Should We Take Our Dogs To Work?

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Picture the scene – you are sat at your desk typing furiously away, it is 9am and you have an 8 hour day ahead of you. You are feeling stressed because although that may seem like a long time there are just never enough hours in the day and you have deadlines you aren’t sure you are going to be able to meet.

Then you feel a wet nose press into your leg, you look down and see puppy dog eyes looking up at you as a tail wags frantically back and forth.

You instantly feel calmer – and after a 10 minute break in the fresh air (so you aren’t cleaning poop off the office floor) and  giving your furry friend a tickle behind the ears – you feel ready to get back to work with renewed motivation. The result; you meet your deadlines and don’t feel drained at the end of the day.

We should take breaks throughout the day – those who get away from their desks are actually more productive then those who don’t – but nearly two thirds are working through their lunch breaks.

Research has shown that your brain can only focus for 90 to 120 minutes at a time before it needs a break, so staying chained to your desk from 9 to 5 will actually have a detrimental effect on your productivity. You should try to schedule in breaks of at least 15 minutes throughout your day, making sure it is a proper break away from your desk – and what better way to do that than with a dog?

Around 8% of US and UK employers already allow dogs into the office including Nestle, who provide the pups with their own ‘Passpawt’ after they have gone through a behaviour and health assessment to ensure that they are suited to the office environment. Once they have had their interview and been offered the job role, this company provide a play area specifically for the pups and a Wall of Fame that displays their portraits.

Meanwhile, Scottish brewery, Brewdog, allow paid Puppy Parental Leave or Pawternity Leave – a week that enables new dog owners to spend quality time with their pooch.

As well as encouraging you to have a much needed break away from the screen, there are many benefits to having a four-legged colleague. Firstly, just stroking a dog lowers stress levels and can boost moral – a positive move towards rectifying the 45 million days and £2.4 billion that are lost to stress.

Similarly, data from the Blue Cross states that the presence of dogs in the office prevents people missing work due to sickness. They also promote cooperation within teams which has been put down to the “trust hormone” (oxycontin) which is emitted when we stroke our furry, four-legged friends. Plus, if that wasn’t enough – they provide opportunities for social interaction between meetings and deadlines.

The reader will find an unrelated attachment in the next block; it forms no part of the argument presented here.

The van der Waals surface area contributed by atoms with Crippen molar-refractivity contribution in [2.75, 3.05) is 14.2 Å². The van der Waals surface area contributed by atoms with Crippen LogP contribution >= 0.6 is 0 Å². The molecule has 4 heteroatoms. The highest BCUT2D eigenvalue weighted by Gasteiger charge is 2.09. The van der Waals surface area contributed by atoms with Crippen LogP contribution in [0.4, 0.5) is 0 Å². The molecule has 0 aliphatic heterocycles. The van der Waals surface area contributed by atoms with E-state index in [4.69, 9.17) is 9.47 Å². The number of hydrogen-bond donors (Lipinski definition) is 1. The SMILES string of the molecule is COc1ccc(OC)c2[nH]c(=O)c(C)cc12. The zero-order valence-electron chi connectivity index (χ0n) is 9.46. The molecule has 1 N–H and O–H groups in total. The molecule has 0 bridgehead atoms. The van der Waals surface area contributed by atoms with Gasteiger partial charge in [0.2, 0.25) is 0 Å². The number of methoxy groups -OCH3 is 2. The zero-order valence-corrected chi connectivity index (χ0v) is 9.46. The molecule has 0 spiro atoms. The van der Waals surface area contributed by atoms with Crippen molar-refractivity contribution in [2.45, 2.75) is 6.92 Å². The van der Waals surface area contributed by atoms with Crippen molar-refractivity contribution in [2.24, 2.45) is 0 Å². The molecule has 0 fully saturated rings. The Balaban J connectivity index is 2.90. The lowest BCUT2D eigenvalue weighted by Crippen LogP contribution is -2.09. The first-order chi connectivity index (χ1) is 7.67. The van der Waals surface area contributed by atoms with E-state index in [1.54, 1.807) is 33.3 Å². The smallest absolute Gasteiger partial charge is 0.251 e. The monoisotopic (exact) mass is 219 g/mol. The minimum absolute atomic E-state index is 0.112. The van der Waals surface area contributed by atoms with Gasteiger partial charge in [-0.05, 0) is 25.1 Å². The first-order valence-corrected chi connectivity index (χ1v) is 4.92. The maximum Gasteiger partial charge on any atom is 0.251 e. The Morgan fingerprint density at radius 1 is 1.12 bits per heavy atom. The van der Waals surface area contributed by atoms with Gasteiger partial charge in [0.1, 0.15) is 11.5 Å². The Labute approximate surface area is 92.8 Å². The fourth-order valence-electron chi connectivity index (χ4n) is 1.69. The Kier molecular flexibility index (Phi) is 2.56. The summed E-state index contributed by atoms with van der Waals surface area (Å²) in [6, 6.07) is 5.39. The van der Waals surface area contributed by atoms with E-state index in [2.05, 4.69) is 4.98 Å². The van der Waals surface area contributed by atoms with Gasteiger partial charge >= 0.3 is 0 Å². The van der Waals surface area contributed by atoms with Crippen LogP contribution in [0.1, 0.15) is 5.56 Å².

Companies may also find that the number of CV’s arriving in their inbox increases rapidly the day they become dog friendly because as a nation of dog lovers, it is a huge perk and means we don’t have to spend money on dog walkers or boarders or rush home at the end of the day.

A survey conducted by Banfield pet hospital last year found that 82% of employees feel a greater sense of loyalty to pet-friendly companies, 88% think pets improve morale and 86% say they reduce stress.

Of course, there are potential downsides such as barking and poo on the floor – but taking those regular breaks will avoid this and actually the positives definitely outweigh the negatives. Plus, while it is easy and low-cost for companies to implement, it will have huge returns for them in the long-run.

What is stopping you from getting a dog of your own – the money? It could well be, they can cost anywhere from £16,000 to £31,000 over their lifetime! Perhaps it is where you live, we are ‘generation rent’ after all. Or maybe it is the fact that you are out of the house climbing the rungs of the seemingly ever-growing career ladder for at least 9 hours a day.

Meanwhile, Battersea Dogs and Cats Home alone are caring for more than 3000 dogs each year with, on average, 13 arriving each day. These dogs, sit in their cold kennels, craving the care and attention that so many of us simply don’t have the time to give them.

So, what if we could combine the two – what if the working day was no longer an obstacle? Just imagine how many more dogs could be rescued and how much more productive we would be while sat at our desk for 8 hours a day. Just a thought…

If not, there is always 23rd June – Bring Your Dog To Work Day – one day couldn’t hurt, could it?

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